Languages of Security in the Asia-Pacific

College of Asia and the Pacific, Australian National University

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Japanese – Semai | Shigen ni toboshii

May 27th, 2011 · No Comments · Expansionism, Japanese

狭い (せまい)

semai

‘narrow’

資源に乏しい (しげんにとぼしい)

shigen ni toboshii

‘Limited in natural resources’


Relates to expansionism

These two words / phrases often appear in similar contexts, hence their appearance here together. Dictionaries will give ‘narrow’ as the first meaning of the word semai, but when one hears it actually being used one soon realises that it is often used in the sense of ‘small’, ‘cramped for space’. As such it is almost always used in relation to the country Japan.

While Japan is referred to as being semai, at 378,000 square km, if it were a European country it would be larger than Germany (with 357,000 square km of area), so the notion of semai-ness dos not really relate to the physical area of the nation. It is used here as a concept related to stability and harmony. Semai draws an implied contrast with countries such as China and the United States which cannot be considered ‘narrow’.

Donald Ritchie, in his 1971 book The Inland Sea noted that “Japan is thought to be small mainly because the Japanese want it to be thought small.” While it is true that much of the land of Japan is mountainous and unsuitable for settlement, and that the cities and towns are crowded, to outside observers the semai mentality appears to entail something more. It supports the idea that Japan should be allowed to continue its post-war protectionism.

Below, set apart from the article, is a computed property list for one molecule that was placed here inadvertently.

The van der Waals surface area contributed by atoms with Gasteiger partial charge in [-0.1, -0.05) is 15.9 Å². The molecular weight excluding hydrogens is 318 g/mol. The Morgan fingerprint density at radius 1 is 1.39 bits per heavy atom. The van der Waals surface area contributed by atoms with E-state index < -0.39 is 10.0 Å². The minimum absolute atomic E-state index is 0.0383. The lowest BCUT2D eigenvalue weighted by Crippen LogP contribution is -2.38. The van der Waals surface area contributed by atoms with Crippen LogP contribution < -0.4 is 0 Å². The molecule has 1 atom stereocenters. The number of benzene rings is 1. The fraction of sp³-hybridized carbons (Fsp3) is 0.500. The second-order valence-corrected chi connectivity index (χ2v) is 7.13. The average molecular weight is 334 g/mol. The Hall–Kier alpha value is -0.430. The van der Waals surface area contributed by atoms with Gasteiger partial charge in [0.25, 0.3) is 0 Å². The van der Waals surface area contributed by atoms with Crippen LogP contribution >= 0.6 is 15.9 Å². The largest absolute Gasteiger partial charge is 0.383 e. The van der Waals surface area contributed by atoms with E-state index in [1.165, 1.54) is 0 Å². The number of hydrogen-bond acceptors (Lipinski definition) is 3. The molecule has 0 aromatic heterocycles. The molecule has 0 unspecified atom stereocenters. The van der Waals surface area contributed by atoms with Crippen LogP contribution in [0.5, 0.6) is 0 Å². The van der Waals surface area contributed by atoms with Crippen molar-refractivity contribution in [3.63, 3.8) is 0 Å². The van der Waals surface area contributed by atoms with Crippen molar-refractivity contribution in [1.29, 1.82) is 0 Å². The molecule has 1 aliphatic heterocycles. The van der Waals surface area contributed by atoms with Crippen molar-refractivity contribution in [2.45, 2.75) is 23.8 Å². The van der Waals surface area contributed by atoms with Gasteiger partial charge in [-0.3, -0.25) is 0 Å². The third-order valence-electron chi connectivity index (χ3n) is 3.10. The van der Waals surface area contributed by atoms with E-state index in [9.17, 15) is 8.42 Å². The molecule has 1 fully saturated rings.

Semai presupposes the expansion of Japanese commercial and cultural interests to other parts of Asia and justifies a constant effort to harvest the resources of the region. It can help to justify the exploitation of other economies and societies for Japan’s benefit or, in the past, Japanese expansion into Southeast and East Asia. For instance, in its desire to maintain tariff protections against rice imports from outside Japan, to protect Japanese farmers. The implicit attitude of the Japanese is, ‘we are semai, so allow us to do what we need to do’.

It was such a well-known catchphrase that a traffic campaign in the 1980’s used the words ‘semai Nihon’ in its slogan:

狭い日本、そんなに急いでどこにいく

‘It’s a semai country, Japan. Where are you off to in such a hurry?’

The phrase still exists in the national consciousness. A 1997 article in the weekly Gendai magazine is entitled:

狭い日本にゃ住み飽いた!海外で活躍する日本人女性12人の「肖像」

I was sick of living in semai Japan: Portraits of twelve Japanese women thriving abroad.

Or in an edition of the journal of the Japan Maritime Association from 2003:

国土面積の狭い日本で風力発電を十分に活用するためには、、、

In order to adequately apply wind-power for electricity in Japan which has semai land area…

Another phrase that often appears in this context is 資源に貧しい  ‘shigen ni mazushii’ (‘poor in natural resources’) or  ‘shigen ni toboshii’ 資源に乏しい (‘limited in natural resources’). For instance, in Yoshihiko Ohama’s 2005 essay on the importance of technological innovations in solving the problems of the low birth rate and aging population, he notes that in order to aim at a sustainable development in the face of the population problems Japan (‘poor in natural resources’) must pour its energies into the promotion of technology.

Interestingly, the phrase is used in a phrase modifying the noun ‘Japan’: shigen ni toboshii Nihon 資源に乏しい日本, showing that this characteristic is not at all debatable or contentious. This description of Japan has apparently been used since the Meiji Period to justify Japan’s expansion into (resource-rich) Asia. That is, it is used as a justification for expansionism as Japan is ‘poor in resources’.

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